If however, we say that someone “should” pay their tithes then effectively what we are saying is that we are obliged by some law to pay a tithe. From a Biblical point of view however are we under a legal or other obligation to tithe? We should remember of course that we are no longer under the Law but under Grace because Jesus has redeemed us from the curse of the Law. This is not to say however that since we are under Grace we can do what we like. Of course not! But does scripture support the view that the New Testament church should pay a tithe and are obligated to do so. Under the Old Testament which we sometimes refer to as the Law Israel was obligated under the Law to pay tithes but surely this Law does not apply to us today, or does it or perhaps you don’t really know? The Law that governed the tithe was part and parcel of the very same Law that Jesus has redeemed us from. But you ask, “What about Malachi 3:9-11?”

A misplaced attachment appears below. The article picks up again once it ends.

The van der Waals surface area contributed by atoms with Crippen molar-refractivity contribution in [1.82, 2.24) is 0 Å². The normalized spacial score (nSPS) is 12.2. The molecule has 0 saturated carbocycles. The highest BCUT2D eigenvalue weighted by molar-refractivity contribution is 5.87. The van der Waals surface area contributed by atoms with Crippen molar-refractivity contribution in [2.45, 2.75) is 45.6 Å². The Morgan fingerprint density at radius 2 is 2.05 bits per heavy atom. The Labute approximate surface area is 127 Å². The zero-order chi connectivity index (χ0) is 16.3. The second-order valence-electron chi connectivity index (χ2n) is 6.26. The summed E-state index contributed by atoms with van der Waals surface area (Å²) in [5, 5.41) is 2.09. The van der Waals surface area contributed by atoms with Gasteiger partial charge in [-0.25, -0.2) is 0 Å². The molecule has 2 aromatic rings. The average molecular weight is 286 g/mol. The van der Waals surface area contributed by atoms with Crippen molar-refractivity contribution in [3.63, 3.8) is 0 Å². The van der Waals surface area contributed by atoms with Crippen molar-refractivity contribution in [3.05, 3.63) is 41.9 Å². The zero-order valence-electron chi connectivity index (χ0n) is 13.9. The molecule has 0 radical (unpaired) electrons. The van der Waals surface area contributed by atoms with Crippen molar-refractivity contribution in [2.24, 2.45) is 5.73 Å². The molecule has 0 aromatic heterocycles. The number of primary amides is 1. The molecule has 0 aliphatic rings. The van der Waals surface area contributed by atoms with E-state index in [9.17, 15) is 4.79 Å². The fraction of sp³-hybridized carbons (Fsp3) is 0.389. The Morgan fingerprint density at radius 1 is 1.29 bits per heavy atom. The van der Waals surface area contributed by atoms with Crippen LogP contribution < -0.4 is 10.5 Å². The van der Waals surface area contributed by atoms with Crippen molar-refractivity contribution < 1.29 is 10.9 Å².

Many a minister has wrongly used this passage to convict their members to pay the tithe, suggesting that they are “robbing God” if they don’t and that they are cursed as a result. But clearly a close look at the passage will tell us who this passage was speaking to and it was not the New Testament Christians but the nation of Israel. Only the Levite priests of the nation of Israel had a commandment to take a tithe of their brethren (see Heb 7:5). The curse mentioned in Malachi 3 referred to the curse of the Law and not specifically to the issue of not paying the tithe. Some will argue however that the tithe was before the Law since Abraham tithe to Melchisedec in Gen 14. But on close examination of what occurred we can clearly see that this is no basis for establishing a tithe teaching in the church. What then is the motivation of pastors and church leaders to demand a tithe? Again others will ask if we shouldn’t tithe then what should we do? We should bear in mind that tithing is not supported anywhere in the New Testament. Paul’s instructions on giving to the work of the ministry were thus:

Every man according as he purposeth in his heart, so let him give; not grudgingly, or of necessity: for God loveth a cheerful giver. 2 Cor 9:7

Clearly we all have freedom in Christ to give according to how we feel led. Do you therefore still think that you are obligated to tithe, and on what Biblical basis do you make such a conclusion?